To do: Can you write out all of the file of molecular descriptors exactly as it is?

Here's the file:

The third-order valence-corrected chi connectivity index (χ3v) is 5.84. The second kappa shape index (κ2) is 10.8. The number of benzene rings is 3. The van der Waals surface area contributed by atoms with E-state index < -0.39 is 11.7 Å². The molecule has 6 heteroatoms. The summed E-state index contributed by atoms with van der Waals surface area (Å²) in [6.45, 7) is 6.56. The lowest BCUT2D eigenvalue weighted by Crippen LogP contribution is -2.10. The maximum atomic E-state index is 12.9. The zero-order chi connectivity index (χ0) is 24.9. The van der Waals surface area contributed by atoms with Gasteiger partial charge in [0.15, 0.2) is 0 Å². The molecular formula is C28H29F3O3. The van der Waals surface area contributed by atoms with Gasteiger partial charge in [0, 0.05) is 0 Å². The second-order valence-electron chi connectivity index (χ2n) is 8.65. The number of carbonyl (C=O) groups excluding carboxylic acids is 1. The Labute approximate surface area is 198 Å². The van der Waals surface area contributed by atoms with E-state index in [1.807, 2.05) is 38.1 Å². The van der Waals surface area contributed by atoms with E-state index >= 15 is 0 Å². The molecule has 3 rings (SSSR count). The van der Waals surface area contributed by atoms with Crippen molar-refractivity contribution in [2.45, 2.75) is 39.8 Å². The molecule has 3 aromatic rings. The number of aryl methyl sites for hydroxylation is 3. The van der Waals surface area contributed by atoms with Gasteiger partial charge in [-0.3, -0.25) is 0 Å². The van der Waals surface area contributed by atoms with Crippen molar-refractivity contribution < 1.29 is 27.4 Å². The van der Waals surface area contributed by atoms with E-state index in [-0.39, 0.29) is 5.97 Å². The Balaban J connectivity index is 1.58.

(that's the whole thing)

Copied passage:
The third-order valence-corrected chi connectivity index (χ3v) is 5.84. The second kappa shape index (κ2) is 10.8. The number of benzene rings is 3. The van der Waals surface area contributed by atoms with E-state index < -0.39 is 11.7 Å². The molecule has 6 heteroatoms. The summed E-state index contributed by atoms with van der Waals surface area (Å²) in [6.45, 7) is 6.56. The lowest BCUT2D eigenvalue weighted by Crippen LogP contribution is -2.10. The maximum atomic E-state index is 12.9. The zero-order chi connectivity index (χ0) is 24.9. The van der Waals surface area contributed by atoms with Gasteiger partial charge in [0.15, 0.2) is 0 Å². The molecular formula is C28H29F3O3. The van der Waals surface area contributed by atoms with Gasteiger partial charge in [0, 0.05) is 0 Å². The second-order valence-electron chi connectivity index (χ2n) is 8.65. The number of carbonyl (C=O) groups excluding carboxylic acids is 1. The Labute approximate surface area is 198 Å². The van der Waals surface area contributed by atoms with E-state index in [1.807, 2.05) is 38.1 Å². The van der Waals surface area contributed by atoms with E-state index >= 15 is 0 Å². The molecule has 3 rings (SSSR count). The van der Waals surface area contributed by atoms with Crippen molar-refractivity contribution in [2.45, 2.75) is 39.8 Å². The molecule has 3 aromatic rings. The number of aryl methyl sites for hydroxylation is 3. The van der Waals surface area contributed by atoms with Gasteiger partial charge in [-0.3, -0.25) is 0 Å². The van der Waals surface area contributed by atoms with Crippen molar-refractivity contribution < 1.29 is 27.4 Å². The van der Waals surface area contributed by atoms with E-state index in [-0.39, 0.29) is 5.97 Å². The Balaban J connectivity index is 1.58.